Skip to Content

New Life for General Electric Research

Tech giant to spend $100 million upgrading nation’s oldest corporate lab.
January 23, 2002

At a time when many corporations are scaling back research and development operations, General Electric, the world’s largest company, reaffirmed its commitment to R&D last Friday with a $100 million dollar pledge to modernize its Niskayuna, NY research center, which it will rename the GE Global Research Center. The 101-year-old center, one of the oldest central research facilities in American industry, opened in a Schenectady carriage barn in December 1900 at the urging of the legendary inventor and GE chief engineer Charles Steinmetz.

“The most admired companies of the future will be known for their technical excellence,” CEO Jeff Immelt told attendees at a press conference at the center. “The Global Research Center is at the heart of this philosophy and will spearhead innovation and growth.”

Over the next four years, GE will expand the upstate New York center, previously known as GE Corporate Research and Development Headquarters, with new laboratories for research into biotechnology, nanotechnology, optical media, lighting and displays. The company will also add high-tech meeting and conferencing facilities.

“It’s certainly bold timing, with the economy the way it is,” said Ross Armbrecht, president of the Industrial Research Institute, an industry group. He calls the announcement “seemingly contrarian” in a year when corporate belt-tightening shrunk many R&D budgets and industry-wide research spending barely kept up with inflation.

Armbrecht said GE’s move also bucks an industry trend to acquire new technologies from startup companies, rather than develop them in-house (see “Is the Central R&D Lab Obsolete”). “Over the last three years, the thinking has been that R&D may be replaced by ‘A&D,’ acquire and develop.” But GE’s investment affirms its commitment to doing its own research, he said.

David Hounshell, professor of technology and social change at Carnegie Mellon University, praised GE’s timing. “Smart companies spend countercyclically,” Hounshell said. “It’s cheaper than spending when things are hot.” GE, which announced record earnings last week, is one of only a few companies that can afford to spend during hard times, Hounshell said, adding that the company’s diverse businesses spread out the cost of research, while sharing the benefits.

General Electric employs 310,000 people in more than 100 countries. Its businesses range from home appliances to power systems to the National Broadcasting Company. The Niskayuna laboratory, only some four miles from its Schenectady roots, today employs 1,700 people; its scientists win between 200 and 250 patents each year (see “2001 Corporate R&D Scorecard”). The company has two other research facilities, in Bangalore, India and Shanghai, China, although the $100 million initiative is earmarked only for the U.S. lab.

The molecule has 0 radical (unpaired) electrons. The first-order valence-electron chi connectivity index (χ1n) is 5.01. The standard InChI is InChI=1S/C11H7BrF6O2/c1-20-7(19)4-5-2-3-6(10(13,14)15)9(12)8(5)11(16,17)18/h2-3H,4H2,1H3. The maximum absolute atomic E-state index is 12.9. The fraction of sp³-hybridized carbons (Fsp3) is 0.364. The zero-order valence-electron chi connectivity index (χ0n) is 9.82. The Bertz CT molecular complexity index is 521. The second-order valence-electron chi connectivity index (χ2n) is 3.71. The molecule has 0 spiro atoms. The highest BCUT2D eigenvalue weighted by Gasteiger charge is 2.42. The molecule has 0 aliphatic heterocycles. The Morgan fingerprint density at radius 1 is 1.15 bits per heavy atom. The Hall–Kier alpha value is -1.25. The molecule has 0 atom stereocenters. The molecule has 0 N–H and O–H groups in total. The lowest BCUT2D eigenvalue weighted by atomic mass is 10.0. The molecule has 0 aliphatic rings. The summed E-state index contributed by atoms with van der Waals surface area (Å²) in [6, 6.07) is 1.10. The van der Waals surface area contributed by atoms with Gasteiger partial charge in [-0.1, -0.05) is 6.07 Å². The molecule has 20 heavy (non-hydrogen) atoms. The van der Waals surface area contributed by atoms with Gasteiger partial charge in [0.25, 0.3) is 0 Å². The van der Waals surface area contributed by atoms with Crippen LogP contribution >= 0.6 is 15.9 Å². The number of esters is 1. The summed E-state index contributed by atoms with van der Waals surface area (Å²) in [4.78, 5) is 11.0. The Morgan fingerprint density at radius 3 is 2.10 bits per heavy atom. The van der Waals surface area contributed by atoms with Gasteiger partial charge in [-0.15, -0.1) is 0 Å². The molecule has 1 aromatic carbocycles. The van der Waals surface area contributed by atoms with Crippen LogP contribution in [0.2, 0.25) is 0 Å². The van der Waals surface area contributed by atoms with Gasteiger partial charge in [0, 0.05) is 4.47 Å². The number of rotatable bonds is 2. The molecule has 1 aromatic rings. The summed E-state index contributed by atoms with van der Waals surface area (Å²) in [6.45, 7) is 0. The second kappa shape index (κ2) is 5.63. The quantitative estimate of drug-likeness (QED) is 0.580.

Since the 1980’s, the lab’s funding has come primarily from GE’s business units and customers, a model that emphasizes product improvements over blue-sky research. According to Immelt, the new initiative will not change that model-nor does GE plan to significantly increase the size of the center’s staff or research budget.

“People here at the lab are working on new product introductions, and ultimately those are pulled by the businesses,” Immelt said. “We don’t do a lot of things that aren’t ultimately tied to and aimed at the businesses.” He added that GE was committed to long-term research if that research served a market need. He pointed to digital x-rays, which the company introduced in 1997, as an example.

Even though $100 million dollars is not an earth-shattering sum compared to GE’s $130 billion annual revenues, Armbrecht said, the money’s biggest impact may be on the researchers’ morale-and their productivity. “Not because of the facilities’ grandeur or equipment, but because it makes a statement about GE’s value of R&D and their commitment to thinking long range,” he said. “This announcement says to the GE staff, ‘We’re here for the long term,’ and that really helps the creativity.”

Keep Reading

Most Popular

Geoffrey Hinton tells us why he’s now scared of the tech he helped build

“I have suddenly switched my views on whether these things are going to be more intelligent than us.”

ChatGPT is going to change education, not destroy it

The narrative around cheating students doesn’t tell the whole story. Meet the teachers who think generative AI could actually make learning better.

Meet the people who use Notion to plan their whole lives

The workplace tool’s appeal extends far beyond organizing work projects. Many users find it’s just as useful for managing their free time.

Learning to code isn’t enough

Historically, learn-to-code efforts have provided opportunities for the few, but new efforts are aiming to be inclusive.

Stay connected

Illustration by Rose Wong

Get the latest updates from
MIT Technology Review

Discover special offers, top stories, upcoming events, and more.

Thank you for submitting your email!

Explore more newsletters

It looks like something went wrong.

We’re having trouble saving your preferences. Try refreshing this page and updating them one more time. If you continue to get this message, reach out to us at with a list of newsletters you’d like to receive.